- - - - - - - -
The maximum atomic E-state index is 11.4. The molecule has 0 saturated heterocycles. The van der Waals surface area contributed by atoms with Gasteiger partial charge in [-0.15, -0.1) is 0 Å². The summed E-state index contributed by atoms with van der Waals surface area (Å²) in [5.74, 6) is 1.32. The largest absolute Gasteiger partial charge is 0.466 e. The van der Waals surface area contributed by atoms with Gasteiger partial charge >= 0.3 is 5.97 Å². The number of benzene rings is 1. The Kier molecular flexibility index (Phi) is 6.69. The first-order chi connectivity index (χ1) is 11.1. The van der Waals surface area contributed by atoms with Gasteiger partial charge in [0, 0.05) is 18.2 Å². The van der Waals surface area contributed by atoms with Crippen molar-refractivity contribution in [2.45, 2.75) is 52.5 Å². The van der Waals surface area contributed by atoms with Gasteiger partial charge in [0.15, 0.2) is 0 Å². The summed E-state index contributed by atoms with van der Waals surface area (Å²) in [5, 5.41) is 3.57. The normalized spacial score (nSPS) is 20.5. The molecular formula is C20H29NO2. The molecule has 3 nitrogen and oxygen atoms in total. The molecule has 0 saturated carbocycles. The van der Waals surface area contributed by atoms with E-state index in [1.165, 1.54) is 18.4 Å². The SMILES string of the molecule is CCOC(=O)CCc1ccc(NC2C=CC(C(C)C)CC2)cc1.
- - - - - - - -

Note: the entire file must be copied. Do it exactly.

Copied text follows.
The maximum atomic E-state index is 11.4. The molecule has 0 saturated heterocycles. The van der Waals surface area contributed by atoms with Gasteiger partial charge in [-0.15, -0.1) is 0 Å². The summed E-state index contributed by atoms with van der Waals surface area (Å²) in [5.74, 6) is 1.32. The largest absolute Gasteiger partial charge is 0.466 e. The van der Waals surface area contributed by atoms with Gasteiger partial charge >= 0.3 is 5.97 Å². The number of benzene rings is 1. The Kier molecular flexibility index (Phi) is 6.69. The first-order chi connectivity index (χ1) is 11.1. The van der Waals surface area contributed by atoms with Gasteiger partial charge in [0, 0.05) is 18.2 Å². The van der Waals surface area contributed by atoms with Crippen molar-refractivity contribution in [2.45, 2.75) is 52.5 Å². The van der Waals surface area contributed by atoms with Gasteiger partial charge in [0.15, 0.2) is 0 Å². The summed E-state index contributed by atoms with van der Waals surface area (Å²) in [5, 5.41) is 3.57. The normalized spacial score (nSPS) is 20.5. The molecular formula is C20H29NO2. The molecule has 3 nitrogen and oxygen atoms in total. The molecule has 0 saturated carbocycles. The van der Waals surface area contributed by atoms with E-state index in [1.165, 1.54) is 18.4 Å². The SMILES string of the molecule is CCOC(=O)CCc1ccc(NC2C=CC(C(C)C)CC2)cc1.